All the transactions are handled through Stripe, which means that artists get paid immediately after they’ve completed the gig. The money just appears in their bank account and they can download their invoices for accounting purposes. There’s also chat functionality, quote builder, and a bunch of other tools to make the booking process easy.

Finally they can also rate and review hosts, so that we start to set an expectation that hosts have to be really respectful and welcoming of artists as well. We want to build a community here!


With so many Australian musicians already on board, what has the general reception from venue bookers been like – especially considering the platform might be seen by some as a competitive booking agent in itself?

I don’t see it as a zero sum game. I desperately want the live music scene to grow, and lift… Six8 is our way of trying to do that. Venues and bookers are always going to be important – I spend most of my evenings seeing gigs in venues… but if we’re going to keep this thing alive we need to making live music more accessible and important to everyday people. People need to understand the talent that is out there… the live music community that is out there, and how important it is to our culture. They need to understand who these artists are, their stories, their music, their worth.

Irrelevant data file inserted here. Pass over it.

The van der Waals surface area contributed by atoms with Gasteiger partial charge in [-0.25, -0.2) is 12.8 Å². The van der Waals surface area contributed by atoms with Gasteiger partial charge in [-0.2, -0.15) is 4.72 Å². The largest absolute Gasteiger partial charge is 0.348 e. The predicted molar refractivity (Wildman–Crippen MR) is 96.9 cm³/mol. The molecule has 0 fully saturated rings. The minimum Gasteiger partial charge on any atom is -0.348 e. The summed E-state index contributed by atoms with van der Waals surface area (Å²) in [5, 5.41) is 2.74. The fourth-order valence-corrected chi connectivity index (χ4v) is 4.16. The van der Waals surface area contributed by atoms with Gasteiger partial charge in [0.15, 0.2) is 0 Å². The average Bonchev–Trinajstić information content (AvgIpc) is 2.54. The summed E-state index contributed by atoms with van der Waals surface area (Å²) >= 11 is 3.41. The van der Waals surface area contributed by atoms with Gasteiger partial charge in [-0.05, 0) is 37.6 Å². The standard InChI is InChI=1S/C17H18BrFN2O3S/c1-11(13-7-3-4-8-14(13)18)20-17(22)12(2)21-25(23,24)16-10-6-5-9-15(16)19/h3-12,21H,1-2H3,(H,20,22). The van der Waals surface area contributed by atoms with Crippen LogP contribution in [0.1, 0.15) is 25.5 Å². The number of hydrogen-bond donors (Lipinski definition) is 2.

If I can do that, then I have succeeded. And I think by doing that the whole scene will grow. You know, It’s a bit like buying your kid a cricket bat, or buying some art to hang in your house… it actually becomes a part of your identity – that kid’s more likely to want to go to a cricket game next weekend, or you’re more likely to go to an art gallery next exhibition. If we can make live music a part of people’s identity… well that’s the key to its survival for me, which is why I think it’s so damn important.